I guess with regard to getting over it, it is like being dumped by a boyfriend/husband and finding out that there was ‘another woman’ who is younger or whatever: some rage (not expressed to kids), resentment, asking ‘why?’

The good news is that it’s an easier fix than a boyfriend. You move on quickly, get another au pair, and if things go well, then that’s that and memories will fade quickly. I hope the kids are ok; I would say the most important thing is to deal with any feelings of abandonment or resentment they have.

Note to myself here: Does it make sense to try not to get too attached or be overly generous with perks until a full 6 months or so goes by? I’m surprised at how many posters here have things go very wrong relatively late, i.e. not in the first 3 months but after 5-10 months even.

Note to CV: great Pacific-timing again!

Taking a computer lunch March 12, 2010 at 11:15 pm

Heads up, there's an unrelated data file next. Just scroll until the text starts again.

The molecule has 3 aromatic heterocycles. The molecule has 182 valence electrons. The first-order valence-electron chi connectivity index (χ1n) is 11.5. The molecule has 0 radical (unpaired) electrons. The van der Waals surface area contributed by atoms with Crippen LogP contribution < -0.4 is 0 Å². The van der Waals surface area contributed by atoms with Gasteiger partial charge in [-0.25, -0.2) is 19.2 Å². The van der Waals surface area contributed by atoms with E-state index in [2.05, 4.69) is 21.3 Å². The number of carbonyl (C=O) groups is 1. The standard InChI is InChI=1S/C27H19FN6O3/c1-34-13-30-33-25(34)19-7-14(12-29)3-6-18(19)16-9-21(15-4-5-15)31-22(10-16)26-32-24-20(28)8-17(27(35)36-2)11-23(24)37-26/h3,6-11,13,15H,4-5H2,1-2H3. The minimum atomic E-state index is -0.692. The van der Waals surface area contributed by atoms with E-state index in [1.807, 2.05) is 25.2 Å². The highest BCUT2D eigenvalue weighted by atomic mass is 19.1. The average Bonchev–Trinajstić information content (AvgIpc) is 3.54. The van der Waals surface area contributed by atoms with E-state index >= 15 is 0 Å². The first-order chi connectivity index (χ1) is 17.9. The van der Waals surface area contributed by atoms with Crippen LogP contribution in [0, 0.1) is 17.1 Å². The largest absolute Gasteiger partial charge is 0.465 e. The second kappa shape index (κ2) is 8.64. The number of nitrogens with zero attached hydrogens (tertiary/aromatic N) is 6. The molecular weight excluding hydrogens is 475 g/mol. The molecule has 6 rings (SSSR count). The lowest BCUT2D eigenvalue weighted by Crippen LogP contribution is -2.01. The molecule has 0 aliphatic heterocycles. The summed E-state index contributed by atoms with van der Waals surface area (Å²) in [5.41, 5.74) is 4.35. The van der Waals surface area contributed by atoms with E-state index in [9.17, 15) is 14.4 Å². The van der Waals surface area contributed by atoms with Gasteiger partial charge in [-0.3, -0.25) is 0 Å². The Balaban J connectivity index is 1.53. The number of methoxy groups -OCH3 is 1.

We don’t withhold “perks” or go out of our way “to give our AP everything,” we just treat them like family as much as possible from the day they arrive. Every AP is different, and while most understand that while they have other motivations for coming to the U.S., they are being paid to work. My advice is to be up front about the work situation. Unlike 9 years ago when we first matched, most APs now have email, so it is possible to communicate extensively before you match. (We find that our handicapped daughter weeds out the good-time gals from those who are serious about children.)

It sounds as though this AP was a little immature, but that doesn’t mean they all are. I remember all too well when I first landed my full-time job. I had been used to the ebb and flow of the academic calendar and suddenly I was locked into a daily routine without end (until I built up enough holiday time). It’s not easy. I find it is worthwhile to thank APs, especially when they first arrive, for the work they do. It is important to remind them that they are appreciated (wasn’t there an earlier post about how to improve communication in a minute a day)? Say, “I know how hard it is to get up early every morning, and I really appreciate the fact that I can count on you.”

All of my APs have risen to the occasion (we have them work from 6:00-8:30 and then from 3:00-4:00 or 5:30 most days (depending on their PM class schedules). It’s not easy, that I know because I’m on a bus at 5:30 in the morning.